Debt worries

Debt worries

The New Year kicked off with some good news from the US: the danger of a fiscal meltdown is over - for the time being. At the end of 2012, the public was worried that the government would cut public spending by US$600 billion and increase taxes. Those measures might have pushed the US economy into recession.

But after a Congress vote against steep income tax increases and spending cuts, the stock market rallied this month. It seems that indicators are pointing to a brighter year ahead: there are gains in US employment, housing and consumer confidence. The central bank has promised to keep interest rates low.

But plenty of risks remain and 2013 promises to be a year of uncertainty. US debt has ballooned to more than US$16 trillion, exceeding the country's annual GDP.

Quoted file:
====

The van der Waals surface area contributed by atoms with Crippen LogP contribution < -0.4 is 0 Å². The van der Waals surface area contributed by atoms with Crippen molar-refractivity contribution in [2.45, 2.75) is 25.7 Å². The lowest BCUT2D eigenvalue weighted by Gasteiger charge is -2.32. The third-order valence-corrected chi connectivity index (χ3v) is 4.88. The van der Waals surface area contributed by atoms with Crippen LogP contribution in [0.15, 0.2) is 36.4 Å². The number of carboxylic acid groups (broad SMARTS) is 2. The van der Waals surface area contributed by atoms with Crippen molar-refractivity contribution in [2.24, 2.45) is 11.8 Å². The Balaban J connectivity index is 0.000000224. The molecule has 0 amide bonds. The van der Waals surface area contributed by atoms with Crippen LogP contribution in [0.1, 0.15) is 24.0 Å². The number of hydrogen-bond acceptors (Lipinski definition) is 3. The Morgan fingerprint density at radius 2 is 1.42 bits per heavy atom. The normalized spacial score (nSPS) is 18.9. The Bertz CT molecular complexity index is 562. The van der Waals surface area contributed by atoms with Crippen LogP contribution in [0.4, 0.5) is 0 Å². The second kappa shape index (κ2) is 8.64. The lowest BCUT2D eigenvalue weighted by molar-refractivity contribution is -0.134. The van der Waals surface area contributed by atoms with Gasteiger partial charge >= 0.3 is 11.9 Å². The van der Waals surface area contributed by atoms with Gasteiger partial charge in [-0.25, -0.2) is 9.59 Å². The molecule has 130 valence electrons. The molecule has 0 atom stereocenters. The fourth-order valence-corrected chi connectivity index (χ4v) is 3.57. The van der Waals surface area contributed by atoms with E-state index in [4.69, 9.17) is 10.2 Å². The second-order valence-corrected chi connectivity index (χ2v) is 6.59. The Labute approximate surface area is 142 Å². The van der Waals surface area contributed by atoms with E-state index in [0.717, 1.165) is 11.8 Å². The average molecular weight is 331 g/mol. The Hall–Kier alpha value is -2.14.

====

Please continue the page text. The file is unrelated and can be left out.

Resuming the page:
The debt is largely the result of persistent federal budget deficits, tax cuts, economic stimulus packages and extravagant military spending. To avoid a default on US debts, Congress has repeatedly raised the debt ceiling. That is a short-term fix, not a solution, to the problems.

America's credibility has been taking hits with investors and credit-rating companies. Even as the country borrows more money, mainly from China, the fears are that it won't be able to pay back its mounting debts. We are in for a precarious 2013. We should hope for the best and prepare for the worst.



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